Joel Embiid was clearly less than 100 percent on Monday, scoring just 12 points in Game 2 as he struggled with what the Philadelphia 76ers called gastroenteritis and what he gleefully called something else. Even in his addled state, though, the 25-year-old big man came through when it counted, producing arguably the two biggest plays of the game to push Philly past the Toronto Raptors, even the best-of-seven set at 1-1, and steal home-court advantage in their second-round series.
Under the bright lights and with the game in the balance, Embiid bossed up and made the plays that needed making. It was superstar shit, pure and simple, and it left you wondering how much damage he might do given two days off to get back to full strength before Thursday’s Game 3.
The answer: a friggin’ bunch of damage. Lots and lots. Like, so much damage.
Embiid sized up Marc Gasol—a 7-foot-1, 255-pound former Defensive Player of the Year who had guarded him as well as any player in the league before this series and in Game 1—and bulldozed him into the paint, finishing at the front of the rim or forcing fouls that sent him to the free throw line 13 times. He stepped confidently into shots from the perimeter, whether trailing the play in transition or popping to the 3-point line off a screen, knocking down three of his four long-range tries. He dominated the paint on defense, repeatedly turning back Toronto’s boldest drivers and making the more timid types think twice, and maybe three times, about whether to press their luck.
He destroyed the Raptors, scoring 33 points on 9-for-18 shooting to go with 10 rebounds, five blocks, and three assists in just 28 minutes to pace the Sixers in a 116-95 rout that gave Philly a 2-1 lead over the favored Raptors. It’s Embiid’s second 30-10-5 game in these playoffs, making him one of only nine players since the NBA began recording blocks in the 1973-74 season with more than one such playoff performance on his résumé.
Embiid is also the first player in 13 years to do it more than once in the same postseason. As it turns out, he knows the last guy to do it pretty well: Sixers GM Elton Brand achieved it in consecutive Western Conference semifinals games for the Los Angeles Clippers back in 2006.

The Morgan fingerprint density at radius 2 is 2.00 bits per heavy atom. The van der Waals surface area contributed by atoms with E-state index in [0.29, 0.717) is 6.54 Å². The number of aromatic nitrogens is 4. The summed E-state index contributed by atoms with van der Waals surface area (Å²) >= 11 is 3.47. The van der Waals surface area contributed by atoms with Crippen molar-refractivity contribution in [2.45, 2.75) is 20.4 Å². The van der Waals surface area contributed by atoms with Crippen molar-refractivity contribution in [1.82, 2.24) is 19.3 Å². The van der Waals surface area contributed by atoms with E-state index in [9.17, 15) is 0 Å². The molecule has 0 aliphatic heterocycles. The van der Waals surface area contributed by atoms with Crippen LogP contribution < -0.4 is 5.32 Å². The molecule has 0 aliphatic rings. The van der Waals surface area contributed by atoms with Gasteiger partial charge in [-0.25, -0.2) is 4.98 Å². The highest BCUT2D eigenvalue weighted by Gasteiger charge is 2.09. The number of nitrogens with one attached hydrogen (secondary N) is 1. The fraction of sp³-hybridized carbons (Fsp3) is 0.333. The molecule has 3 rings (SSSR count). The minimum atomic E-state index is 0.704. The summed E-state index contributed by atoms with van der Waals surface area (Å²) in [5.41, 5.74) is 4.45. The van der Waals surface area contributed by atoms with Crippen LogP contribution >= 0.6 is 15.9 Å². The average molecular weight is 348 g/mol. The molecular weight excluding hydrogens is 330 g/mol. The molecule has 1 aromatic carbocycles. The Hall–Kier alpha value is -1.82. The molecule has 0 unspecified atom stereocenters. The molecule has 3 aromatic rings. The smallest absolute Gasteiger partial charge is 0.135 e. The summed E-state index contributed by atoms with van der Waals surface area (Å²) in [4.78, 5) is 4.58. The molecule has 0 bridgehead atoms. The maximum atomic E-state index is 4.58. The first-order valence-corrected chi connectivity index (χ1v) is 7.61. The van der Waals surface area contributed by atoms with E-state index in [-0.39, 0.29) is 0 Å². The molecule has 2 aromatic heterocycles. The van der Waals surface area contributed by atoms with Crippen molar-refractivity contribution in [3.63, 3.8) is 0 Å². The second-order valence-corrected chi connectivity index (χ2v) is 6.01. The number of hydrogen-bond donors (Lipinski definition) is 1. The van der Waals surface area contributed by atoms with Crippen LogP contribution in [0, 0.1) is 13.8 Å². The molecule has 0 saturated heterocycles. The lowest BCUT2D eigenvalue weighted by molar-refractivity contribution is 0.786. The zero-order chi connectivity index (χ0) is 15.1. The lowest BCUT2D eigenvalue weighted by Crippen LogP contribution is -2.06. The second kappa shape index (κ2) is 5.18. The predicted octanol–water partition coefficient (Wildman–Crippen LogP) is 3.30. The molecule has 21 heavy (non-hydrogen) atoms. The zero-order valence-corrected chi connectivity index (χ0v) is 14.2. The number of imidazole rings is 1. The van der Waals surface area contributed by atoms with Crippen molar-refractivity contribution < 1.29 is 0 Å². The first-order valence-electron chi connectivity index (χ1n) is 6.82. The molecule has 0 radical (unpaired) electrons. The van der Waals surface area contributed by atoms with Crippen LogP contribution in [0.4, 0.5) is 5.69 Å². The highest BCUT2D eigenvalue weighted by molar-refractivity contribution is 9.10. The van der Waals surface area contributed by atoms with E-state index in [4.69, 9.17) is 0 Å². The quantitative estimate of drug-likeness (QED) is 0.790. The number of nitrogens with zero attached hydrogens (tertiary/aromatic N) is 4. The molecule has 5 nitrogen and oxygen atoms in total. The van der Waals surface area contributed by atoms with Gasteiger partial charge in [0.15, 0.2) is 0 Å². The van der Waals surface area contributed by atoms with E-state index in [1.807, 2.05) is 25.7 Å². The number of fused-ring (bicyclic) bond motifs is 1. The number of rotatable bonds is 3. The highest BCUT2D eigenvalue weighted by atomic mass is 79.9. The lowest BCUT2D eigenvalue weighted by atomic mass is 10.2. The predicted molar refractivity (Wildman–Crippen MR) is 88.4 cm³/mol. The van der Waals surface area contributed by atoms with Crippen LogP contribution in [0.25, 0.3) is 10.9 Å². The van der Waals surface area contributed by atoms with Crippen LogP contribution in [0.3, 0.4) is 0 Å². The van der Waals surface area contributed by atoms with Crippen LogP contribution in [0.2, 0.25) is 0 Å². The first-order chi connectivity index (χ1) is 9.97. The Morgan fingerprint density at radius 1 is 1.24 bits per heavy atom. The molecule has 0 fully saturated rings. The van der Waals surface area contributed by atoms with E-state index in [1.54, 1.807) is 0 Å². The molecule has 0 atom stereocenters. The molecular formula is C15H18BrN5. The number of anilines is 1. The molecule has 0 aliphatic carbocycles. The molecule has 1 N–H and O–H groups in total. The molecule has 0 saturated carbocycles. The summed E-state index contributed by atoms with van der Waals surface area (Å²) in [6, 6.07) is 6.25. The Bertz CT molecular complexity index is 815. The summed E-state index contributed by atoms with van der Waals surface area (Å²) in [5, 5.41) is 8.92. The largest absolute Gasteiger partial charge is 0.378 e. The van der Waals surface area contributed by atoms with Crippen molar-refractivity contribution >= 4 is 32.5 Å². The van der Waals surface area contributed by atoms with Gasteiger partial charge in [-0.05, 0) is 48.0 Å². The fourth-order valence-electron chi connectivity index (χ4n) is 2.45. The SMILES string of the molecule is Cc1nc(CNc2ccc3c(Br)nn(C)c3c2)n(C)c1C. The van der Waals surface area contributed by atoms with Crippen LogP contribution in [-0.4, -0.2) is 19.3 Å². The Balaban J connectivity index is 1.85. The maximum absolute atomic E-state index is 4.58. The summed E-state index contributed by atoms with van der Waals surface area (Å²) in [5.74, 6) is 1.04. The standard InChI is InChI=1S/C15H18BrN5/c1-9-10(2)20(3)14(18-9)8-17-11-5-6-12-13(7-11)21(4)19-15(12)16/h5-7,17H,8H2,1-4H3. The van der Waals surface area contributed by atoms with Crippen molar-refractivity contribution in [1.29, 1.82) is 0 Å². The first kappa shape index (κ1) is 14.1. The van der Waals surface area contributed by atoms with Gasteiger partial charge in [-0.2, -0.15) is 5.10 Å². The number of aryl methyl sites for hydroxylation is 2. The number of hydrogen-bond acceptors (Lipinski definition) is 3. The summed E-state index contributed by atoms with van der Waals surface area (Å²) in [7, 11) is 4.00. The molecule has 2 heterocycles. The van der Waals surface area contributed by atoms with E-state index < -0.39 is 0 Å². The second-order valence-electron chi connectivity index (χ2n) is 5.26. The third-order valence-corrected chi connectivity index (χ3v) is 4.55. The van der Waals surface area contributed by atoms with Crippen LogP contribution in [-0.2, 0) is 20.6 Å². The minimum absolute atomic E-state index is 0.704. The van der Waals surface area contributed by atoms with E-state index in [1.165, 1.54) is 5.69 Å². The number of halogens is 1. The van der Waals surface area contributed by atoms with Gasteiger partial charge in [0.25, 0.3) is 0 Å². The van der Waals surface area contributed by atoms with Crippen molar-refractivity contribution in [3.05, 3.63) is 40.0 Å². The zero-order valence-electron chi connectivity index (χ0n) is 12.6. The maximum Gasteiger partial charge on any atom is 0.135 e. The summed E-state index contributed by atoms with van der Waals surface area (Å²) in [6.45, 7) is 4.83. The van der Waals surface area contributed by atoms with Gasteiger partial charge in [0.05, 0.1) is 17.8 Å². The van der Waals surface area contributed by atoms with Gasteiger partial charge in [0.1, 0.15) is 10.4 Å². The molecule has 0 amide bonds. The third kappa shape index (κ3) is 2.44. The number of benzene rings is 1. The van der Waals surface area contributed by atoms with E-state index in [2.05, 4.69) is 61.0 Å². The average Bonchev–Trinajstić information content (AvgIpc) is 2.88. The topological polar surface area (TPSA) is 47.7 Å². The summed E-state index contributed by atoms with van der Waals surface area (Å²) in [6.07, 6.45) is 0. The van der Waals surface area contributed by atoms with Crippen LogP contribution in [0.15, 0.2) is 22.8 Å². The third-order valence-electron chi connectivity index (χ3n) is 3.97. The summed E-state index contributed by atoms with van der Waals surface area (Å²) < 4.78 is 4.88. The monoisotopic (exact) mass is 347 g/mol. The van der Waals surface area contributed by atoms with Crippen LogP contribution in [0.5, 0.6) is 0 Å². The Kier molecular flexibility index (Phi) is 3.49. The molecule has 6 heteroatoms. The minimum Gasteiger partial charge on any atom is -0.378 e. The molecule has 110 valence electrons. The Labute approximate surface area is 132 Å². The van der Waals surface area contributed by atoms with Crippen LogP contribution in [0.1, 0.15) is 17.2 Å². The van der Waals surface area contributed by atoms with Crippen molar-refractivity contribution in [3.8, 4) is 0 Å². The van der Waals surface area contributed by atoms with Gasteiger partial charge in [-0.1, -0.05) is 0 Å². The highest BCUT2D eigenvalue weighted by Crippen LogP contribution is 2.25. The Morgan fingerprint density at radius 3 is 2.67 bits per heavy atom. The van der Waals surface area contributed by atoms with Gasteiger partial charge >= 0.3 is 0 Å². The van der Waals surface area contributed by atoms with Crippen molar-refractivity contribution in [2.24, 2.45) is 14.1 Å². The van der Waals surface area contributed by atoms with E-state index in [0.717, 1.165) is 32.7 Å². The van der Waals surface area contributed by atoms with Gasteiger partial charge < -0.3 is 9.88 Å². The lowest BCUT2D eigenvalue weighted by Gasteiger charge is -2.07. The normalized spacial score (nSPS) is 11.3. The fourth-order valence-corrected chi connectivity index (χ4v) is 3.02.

There’s a certain poetry in that. Brand was never better than that 2005-06 season, averaging 24.7 points, 10 rebounds, 2.6 assists, and 2.5 blocks per game for a Clippers team that went from Everybody’s Favorite Fun Young Team to a real winner after importing bona fide veterans Sam Cassell and Cuttino Mobley. They won 10 more games that season, outclassed a 21-year-old Carmelo Anthony’s Nuggets in Round 1, and pushed the Seven Seconds or Less Suns to the limit in the conference semifinals before coming up short in Game 7.
Brand was brilliant in that series; at age 26, it seemed he’d have plenty more opportunities to make deep playoff runs and compete for titles. But then a bunch of his teammates got injured, and then Brand himself suffered a ruptured Achilles tendon, and that was that. Brand’s only other trip past Round 1 as a rotation player would come on the 2011-12 Sixers that beat a top-seeded Bulls team broken by Derrick Rose’s devastating knee injury. It just never happened for him; that first real shot at postseason success wound up being Brand’s best, and his last.
Maybe that’s the kind of thing that sticks with you as you maneuver through post-playing life. Maybe that’s why, after taking over the 76ers last September following the Bryan Colangelo episode, Brand went all in with November’s trade for All-Star swingman Jimmy Butler, and then doubled down with February’s deal for versatile forward Tobias Harris. Because when you have this Joel Embiid—a balletic battleship who can share the court with the best players in the world and still be the best player on it—you have to try to win the whole goddamn thing. You hang everything on the hope that the enormous, skilled, tough, brash, and brutalizing team of your dreams can coalesce in time to make a real run.